Last night I was kindly invited to speak at an event for the “Millennial Generation” hosted by AGF Investments. It was an interesting and fun evening filled with a lot of great questions and great food. But of all the questions sent to the advisors at the front of the room the question that I failed at was “what do you tell a poor client?”
This question took me off guard because when I looked in the room I didn’t see any poor people. I saw a lot of young professionals that weren’t yet at their peak earning potential, but that is part of growing up. These people weren’t poor, they just didn’t have a lot of money.
That distinction may seem academic to someone sitting at home on a Friday night who can’t afford to go out. After all, what is it to be poor if a lack of money doesn’t define you? But poverty is about a permanence of state, and not earning enough money can be temporary. Real poverty is about having a lack of options.
For instance, most Canadians would likely say that don’t have enough money, which isn’t the same as saying they are impoverished. It is simply a reflection of how our wants increase and grow with our incomes. In 2014 the research firm YouGov, Inc. did a survey looking for people to identify how much they needed to earn to be “rich”. Unsurprisingly as people earned more their idea of what constituted “rich” grew with their income bracket, which is why so few people self-identify as being wealthy.
You can read the whole story about that from the New York Times. But for young Canadians who are fresh out of university, the climb up the financial ladder to long term wealth can seem daunting to say the least, and living in big cities can make modest salaries seem virtually impoverishing.
But that doesn’t make you “poor”.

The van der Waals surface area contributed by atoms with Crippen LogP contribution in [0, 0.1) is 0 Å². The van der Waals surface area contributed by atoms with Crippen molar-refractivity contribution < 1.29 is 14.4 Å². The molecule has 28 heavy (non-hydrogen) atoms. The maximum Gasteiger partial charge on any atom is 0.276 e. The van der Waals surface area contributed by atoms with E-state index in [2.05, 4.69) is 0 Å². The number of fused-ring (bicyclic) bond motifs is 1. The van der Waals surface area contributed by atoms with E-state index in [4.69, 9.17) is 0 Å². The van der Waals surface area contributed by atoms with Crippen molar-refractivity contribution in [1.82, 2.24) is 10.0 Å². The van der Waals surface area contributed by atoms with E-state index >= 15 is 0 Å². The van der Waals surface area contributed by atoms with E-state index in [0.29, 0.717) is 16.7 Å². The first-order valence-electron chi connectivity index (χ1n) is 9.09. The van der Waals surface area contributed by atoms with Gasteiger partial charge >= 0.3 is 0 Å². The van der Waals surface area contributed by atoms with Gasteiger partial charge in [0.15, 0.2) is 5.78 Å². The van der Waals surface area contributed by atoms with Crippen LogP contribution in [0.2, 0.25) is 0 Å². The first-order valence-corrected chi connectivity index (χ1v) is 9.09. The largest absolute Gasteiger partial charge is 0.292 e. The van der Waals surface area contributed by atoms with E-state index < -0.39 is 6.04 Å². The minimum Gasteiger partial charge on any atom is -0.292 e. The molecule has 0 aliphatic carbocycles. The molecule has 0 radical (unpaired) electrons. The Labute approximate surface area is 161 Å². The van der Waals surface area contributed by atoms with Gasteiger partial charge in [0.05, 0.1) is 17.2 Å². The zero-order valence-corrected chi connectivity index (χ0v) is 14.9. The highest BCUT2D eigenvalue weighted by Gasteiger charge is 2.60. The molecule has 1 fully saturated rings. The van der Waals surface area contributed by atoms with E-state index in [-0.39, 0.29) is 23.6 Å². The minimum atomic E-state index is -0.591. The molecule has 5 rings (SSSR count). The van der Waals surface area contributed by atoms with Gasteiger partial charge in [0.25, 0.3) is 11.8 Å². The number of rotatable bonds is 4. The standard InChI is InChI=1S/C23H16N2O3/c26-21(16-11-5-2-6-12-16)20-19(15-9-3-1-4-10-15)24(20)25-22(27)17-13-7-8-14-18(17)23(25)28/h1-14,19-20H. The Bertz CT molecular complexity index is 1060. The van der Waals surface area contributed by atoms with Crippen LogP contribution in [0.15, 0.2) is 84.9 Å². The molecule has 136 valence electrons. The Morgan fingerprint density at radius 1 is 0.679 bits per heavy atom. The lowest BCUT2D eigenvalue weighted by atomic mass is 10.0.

Poor means a lack of options, or opportunities to change your situation. Well educated young Canadians in junior professional roles have lots of opportunities. But there is also a reason that we say youth is wasted on the young. Because young Canadians who don’t start saving, defer starting RRSPs and TFSAs, find that they are scrambling in their 40s and 50s to save for their retirement. They do have fewer options and are a great deal poorer for it. This isn’t a hypothetical; lots of Canadians are finding themselves in exactly this situation. Saving isn’t just about putting money aside, it’s about keeping options open in the future.
The other day the Globe and Mail talked about the growth of debt among seniors, a move that was described as making seniors “Financially Fragile”. The core of investing revolves might be described as revolving around this principle: avoiding fragility. Frequently we represent investing as freeing people to enjoy their retirement on the beaches of Cape Cod, with sweaters draped over shoulders. But investing and saving is about being able to deal with all the rough spots in life.
Unexpected costs like new furnaces or car repairs can undo vacation plans and cottage retreats. Saving early doesn’t just help plan a life of leisure, it insures that your best laid plans aren’t upended by all the other things that life throws at you. It is far easier to be poor in old age once you’ve earned your last dollar than it is when you are younger and millions of opportunities await you.
So if you were one of the young Canadians worried that you don’t make very much, keep in mind that it is temporary. But if you want to avoid being actually poor in the future, start saving today so you aren’t panicking tomorrow.